Diagnosing Bed Wetting

Bed wetting is a very widespread problem in children that can cause a great deal of strife for both the bed wetting child as well as his or her family members. After exhausting all basis methods for ending bed wetting, many parents decide to take their child to the doctor for a more professional opinion and help. It is important to realize that occasional bed wetting before the age of five is not considered a problem but it defined as such after that age when it happens on a consistent basis.

A doctor will need to ask specific questions of the parent of the bed wetter regarding family history and the child’s past medical history. The doctor will ask- Did you experience any medical complications when the child was born? He or she will also want to know if your child has ever had a problem with his central nervous system. Did either of the child’s parents ever wet the bed as youngsters and/or was there anyone else in the family that did? A doctor will also inquire as to whether a child has ever undergone any type of surgery and whether he or she has ever sustained any injury to the abdominal area, which could encompass the kidneys, bladder and genital area.

Recent studies into bed wetting have should that an estimated fifteen to twenty-five percent of children at five years old wet their beds but as they grow the percentage of children who wet their beds decreases by an estimated fifteen percent. Approximately eight percent of twelve-year-old males experience bed wetting whereas only four percent of females at the same age do so. Among teenagers a small percentage wet suffer from nocturnal enuresis (approximately one to three percent). There are two kinds of bed wetting or enuresis- primary enuresis and secondary enuresis- and while primary enuresis is more common, approximately fifteen to twenty-five percent of bed wetters suffer from secondary enuresis (or enuresis that is stress related).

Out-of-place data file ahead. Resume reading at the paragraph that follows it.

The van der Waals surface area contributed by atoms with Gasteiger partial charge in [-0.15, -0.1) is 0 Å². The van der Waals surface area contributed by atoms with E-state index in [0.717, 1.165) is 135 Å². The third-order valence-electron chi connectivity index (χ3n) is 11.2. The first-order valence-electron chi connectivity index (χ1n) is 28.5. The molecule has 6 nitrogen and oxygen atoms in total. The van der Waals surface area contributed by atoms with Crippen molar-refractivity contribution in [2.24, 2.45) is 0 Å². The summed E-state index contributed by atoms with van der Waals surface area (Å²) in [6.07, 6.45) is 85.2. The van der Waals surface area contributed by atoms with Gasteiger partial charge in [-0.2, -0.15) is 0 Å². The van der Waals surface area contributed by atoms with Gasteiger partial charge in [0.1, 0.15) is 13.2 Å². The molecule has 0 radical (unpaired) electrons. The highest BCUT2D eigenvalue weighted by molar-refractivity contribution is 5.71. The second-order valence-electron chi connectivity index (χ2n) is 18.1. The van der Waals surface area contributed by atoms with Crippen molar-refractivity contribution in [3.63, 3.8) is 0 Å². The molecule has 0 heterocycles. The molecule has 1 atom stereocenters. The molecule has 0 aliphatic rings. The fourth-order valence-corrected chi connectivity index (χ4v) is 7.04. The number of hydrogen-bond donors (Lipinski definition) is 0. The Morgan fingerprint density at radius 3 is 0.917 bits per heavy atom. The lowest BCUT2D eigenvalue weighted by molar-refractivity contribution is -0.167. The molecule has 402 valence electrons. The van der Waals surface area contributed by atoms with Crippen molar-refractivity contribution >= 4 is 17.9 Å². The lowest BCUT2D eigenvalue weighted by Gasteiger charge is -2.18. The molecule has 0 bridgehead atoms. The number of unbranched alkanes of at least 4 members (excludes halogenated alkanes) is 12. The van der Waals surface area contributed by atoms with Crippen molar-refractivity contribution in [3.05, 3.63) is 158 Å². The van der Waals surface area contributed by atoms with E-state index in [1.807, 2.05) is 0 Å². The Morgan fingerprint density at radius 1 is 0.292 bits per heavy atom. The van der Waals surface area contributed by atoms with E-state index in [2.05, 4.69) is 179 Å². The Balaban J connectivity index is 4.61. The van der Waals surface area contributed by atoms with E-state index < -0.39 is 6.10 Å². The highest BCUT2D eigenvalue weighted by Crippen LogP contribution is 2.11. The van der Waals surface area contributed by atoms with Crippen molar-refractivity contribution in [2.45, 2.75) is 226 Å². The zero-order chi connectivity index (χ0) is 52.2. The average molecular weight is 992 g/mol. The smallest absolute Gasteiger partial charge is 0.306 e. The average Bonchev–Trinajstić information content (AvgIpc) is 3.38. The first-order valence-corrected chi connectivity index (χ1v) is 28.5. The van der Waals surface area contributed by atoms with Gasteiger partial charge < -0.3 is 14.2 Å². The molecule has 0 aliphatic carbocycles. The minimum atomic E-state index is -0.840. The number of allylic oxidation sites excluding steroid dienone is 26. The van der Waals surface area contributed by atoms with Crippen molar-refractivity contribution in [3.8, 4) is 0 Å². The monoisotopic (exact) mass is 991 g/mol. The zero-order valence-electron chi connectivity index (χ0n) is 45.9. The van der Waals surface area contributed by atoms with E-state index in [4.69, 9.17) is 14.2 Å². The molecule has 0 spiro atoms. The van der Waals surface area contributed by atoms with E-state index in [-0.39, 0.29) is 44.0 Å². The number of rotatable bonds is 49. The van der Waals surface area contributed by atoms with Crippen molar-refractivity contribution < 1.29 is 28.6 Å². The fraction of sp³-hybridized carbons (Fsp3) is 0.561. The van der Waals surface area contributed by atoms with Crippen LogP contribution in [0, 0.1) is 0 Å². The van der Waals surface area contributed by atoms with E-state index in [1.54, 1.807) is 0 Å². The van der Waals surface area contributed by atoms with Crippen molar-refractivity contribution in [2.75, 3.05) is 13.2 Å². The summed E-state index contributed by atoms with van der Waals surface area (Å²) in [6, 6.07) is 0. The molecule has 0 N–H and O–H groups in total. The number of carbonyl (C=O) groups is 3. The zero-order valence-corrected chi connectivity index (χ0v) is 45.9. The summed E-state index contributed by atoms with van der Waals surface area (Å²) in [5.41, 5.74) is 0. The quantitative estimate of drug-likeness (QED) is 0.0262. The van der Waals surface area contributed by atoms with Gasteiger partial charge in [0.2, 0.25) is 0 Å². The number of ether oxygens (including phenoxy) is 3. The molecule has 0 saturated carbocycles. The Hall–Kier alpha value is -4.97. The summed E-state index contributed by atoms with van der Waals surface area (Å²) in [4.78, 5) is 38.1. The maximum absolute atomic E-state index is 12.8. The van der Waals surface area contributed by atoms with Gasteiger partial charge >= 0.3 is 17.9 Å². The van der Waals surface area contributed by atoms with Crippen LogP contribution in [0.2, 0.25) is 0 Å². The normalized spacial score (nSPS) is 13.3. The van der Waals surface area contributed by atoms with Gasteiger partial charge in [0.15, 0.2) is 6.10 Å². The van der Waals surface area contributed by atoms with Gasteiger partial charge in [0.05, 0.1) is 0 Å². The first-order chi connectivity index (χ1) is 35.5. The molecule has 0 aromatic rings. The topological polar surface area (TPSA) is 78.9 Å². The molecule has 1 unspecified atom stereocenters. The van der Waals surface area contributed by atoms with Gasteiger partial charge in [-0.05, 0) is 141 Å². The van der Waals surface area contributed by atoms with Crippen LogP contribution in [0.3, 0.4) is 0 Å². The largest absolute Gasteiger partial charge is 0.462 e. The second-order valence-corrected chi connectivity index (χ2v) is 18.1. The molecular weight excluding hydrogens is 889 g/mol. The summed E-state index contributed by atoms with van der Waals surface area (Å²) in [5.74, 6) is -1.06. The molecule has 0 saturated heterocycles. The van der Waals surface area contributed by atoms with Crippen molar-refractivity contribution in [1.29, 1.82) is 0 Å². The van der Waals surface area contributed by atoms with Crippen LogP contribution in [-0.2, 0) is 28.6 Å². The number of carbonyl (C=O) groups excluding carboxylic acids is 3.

One of the ways a doctor distinguishes primary enuresis from secondary enuresis is by asking of the parent, “At what age was your child consistently dry at night?” If the answer is “My child was never dry at night” then the child suffers from primary enuresis, as secondary enuresis is when bed wetting begins or starts again after a child has been free of it for a period of at least six months.

Enuresis can be considered complicated or uncomplicated. If your child suffers from nocturnal enuresis and daytime incontinence then he is likely to have uncomplicated enuresis. If your child suffers pain in the lower back or abdominal area upon urination then a urinary tract infection is likely the cause of the bed wetting problem. If your child does not have regular bowel movements then he likely suffers from constipation and constipation can cause bed wetting to take place. As well if your child has a difficult time passing a bowel movement then constipation is to blame and the child therefore requires more fiber in his daily diet to alleviate this health problem.